Posted Friday 1st July 2022
Following its promise in the Conservative Manifesto 2019, on 16 June 2022, the Government published its white paper, “A fairer private rented sector”. The proposals introduce a number of reforms, one being the abolition of s21 Notices (also known as ‘no-fault’ evictions).
Currently, landlords are able to serve s21 Notices on their tenants to recover possession of their property without having to justify any ground(s) for eviction.
It is the Government’s view that s21 Notices disproportionately and negatively impact tenants and their ability to rely on safe and secure housing, as well as having a detrimental effect on the tenants’ wellbeing. The Government’s measure to ban s21 Notices is being introduced in order to deliver what the Government believe will be a simpler, more secure tenancy structure that will move tenants from assured shorthold tenancy agreements to a single system of periodic tenancies.
The reforms mean that landlords will only be able to evict tenants in limited circumstances. These include:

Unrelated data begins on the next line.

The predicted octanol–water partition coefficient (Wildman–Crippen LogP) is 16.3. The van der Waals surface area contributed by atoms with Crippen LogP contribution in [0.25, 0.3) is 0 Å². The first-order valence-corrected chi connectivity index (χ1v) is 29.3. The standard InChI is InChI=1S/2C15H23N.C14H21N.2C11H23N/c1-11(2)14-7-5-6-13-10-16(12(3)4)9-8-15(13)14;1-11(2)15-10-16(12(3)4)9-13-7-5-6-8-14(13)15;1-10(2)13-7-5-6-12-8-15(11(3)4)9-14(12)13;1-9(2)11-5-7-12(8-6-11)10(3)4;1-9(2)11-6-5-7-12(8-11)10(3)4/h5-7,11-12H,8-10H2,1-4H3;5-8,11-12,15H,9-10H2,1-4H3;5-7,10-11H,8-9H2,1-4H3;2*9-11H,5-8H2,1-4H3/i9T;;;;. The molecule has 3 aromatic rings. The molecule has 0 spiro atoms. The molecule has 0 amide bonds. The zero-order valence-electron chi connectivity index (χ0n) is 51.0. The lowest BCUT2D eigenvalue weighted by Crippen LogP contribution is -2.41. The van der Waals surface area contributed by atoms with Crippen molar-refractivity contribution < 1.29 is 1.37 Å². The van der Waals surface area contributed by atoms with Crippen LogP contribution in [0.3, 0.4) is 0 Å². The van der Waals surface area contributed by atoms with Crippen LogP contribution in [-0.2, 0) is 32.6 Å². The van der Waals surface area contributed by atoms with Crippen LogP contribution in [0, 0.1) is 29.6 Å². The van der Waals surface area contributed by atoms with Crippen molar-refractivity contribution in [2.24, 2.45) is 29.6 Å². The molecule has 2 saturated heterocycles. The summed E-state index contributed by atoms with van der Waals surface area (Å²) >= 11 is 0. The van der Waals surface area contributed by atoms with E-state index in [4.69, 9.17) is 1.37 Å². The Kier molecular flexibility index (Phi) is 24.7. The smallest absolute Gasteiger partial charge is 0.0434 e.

Landlords will not be able to rely on either of these grounds in the first six months of a tenancy.
Whilst a landlord’s ability to recover possession of a property will be limited, there will be a new mandatory ground for possession in circumstances where a tenant is repeatedly in arrears of rent. This ground for possession can be relied on if a tenant has been in arrears for at least two months on three occasions within three years.
The Government has indicated that it will introduce the Renters Reform Bill in the 2022-2023 parliamentary session. Once the Bill receives royal assent, the reforms will be introduced in two stages (with the implementation dates to be confirmed). The Government will provide 6 months’ notice prior to the first implementation date. After the first implementation date, all new tenancies will be governed under the new legislation and will be periodic. Following the second implementation date (12 months after the first), all existing tenancies will transition to periodic tenancies and tenants will be fully protected against s21 Notices.
As always, the devil is in the detail. It is not yet clear how the limited grounds for possession under the reforms will work in practice but some landlords may wish to take steps now to recover their property under the current regime before the Bill comes into effect.
Further details concerning the introduction and enforcement of the new legislation are anticipated shortly. Please get in touch with the Property Litigation department if you have any questions, concerns or require advice on the effects of this legislation.
This article is for reference purposes only. It does not constitute legal advice and should not be relied upon as such. Specific legal advice about your specific circumstances should always be sought separately before taking or deciding not to take any action.